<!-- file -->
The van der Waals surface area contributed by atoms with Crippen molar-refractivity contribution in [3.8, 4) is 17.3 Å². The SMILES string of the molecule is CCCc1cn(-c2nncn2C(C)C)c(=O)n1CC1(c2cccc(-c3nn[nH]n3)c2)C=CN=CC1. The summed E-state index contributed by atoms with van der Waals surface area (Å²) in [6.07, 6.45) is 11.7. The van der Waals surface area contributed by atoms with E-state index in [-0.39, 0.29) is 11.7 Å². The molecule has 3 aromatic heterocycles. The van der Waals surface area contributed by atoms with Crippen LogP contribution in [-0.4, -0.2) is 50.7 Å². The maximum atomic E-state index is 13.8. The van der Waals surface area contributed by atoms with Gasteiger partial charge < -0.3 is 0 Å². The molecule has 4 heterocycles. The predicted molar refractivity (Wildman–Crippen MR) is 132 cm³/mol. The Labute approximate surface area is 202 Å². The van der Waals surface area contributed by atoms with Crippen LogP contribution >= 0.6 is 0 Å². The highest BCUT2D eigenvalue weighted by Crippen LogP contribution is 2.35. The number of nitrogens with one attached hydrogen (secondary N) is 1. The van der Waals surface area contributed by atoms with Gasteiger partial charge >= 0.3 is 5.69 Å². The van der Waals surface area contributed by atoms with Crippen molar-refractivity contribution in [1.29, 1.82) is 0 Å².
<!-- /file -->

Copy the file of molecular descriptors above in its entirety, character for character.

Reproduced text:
The van der Waals surface area contributed by atoms with Crippen molar-refractivity contribution in [3.8, 4) is 17.3 Å². The SMILES string of the molecule is CCCc1cn(-c2nncn2C(C)C)c(=O)n1CC1(c2cccc(-c3nn[nH]n3)c2)C=CN=CC1. The summed E-state index contributed by atoms with van der Waals surface area (Å²) in [6.07, 6.45) is 11.7. The van der Waals surface area contributed by atoms with E-state index in [-0.39, 0.29) is 11.7 Å². The molecule has 3 aromatic heterocycles. The van der Waals surface area contributed by atoms with Crippen LogP contribution in [-0.4, -0.2) is 50.7 Å². The maximum atomic E-state index is 13.8. The van der Waals surface area contributed by atoms with Gasteiger partial charge < -0.3 is 0 Å². The molecule has 4 heterocycles. The predicted molar refractivity (Wildman–Crippen MR) is 132 cm³/mol. The Labute approximate surface area is 202 Å². The van der Waals surface area contributed by atoms with Crippen LogP contribution >= 0.6 is 0 Å². The highest BCUT2D eigenvalue weighted by Crippen LogP contribution is 2.35. The number of nitrogens with one attached hydrogen (secondary N) is 1. The van der Waals surface area contributed by atoms with Gasteiger partial charge >= 0.3 is 5.69 Å². The van der Waals surface area contributed by atoms with Crippen molar-refractivity contribution in [1.29, 1.82) is 0 Å².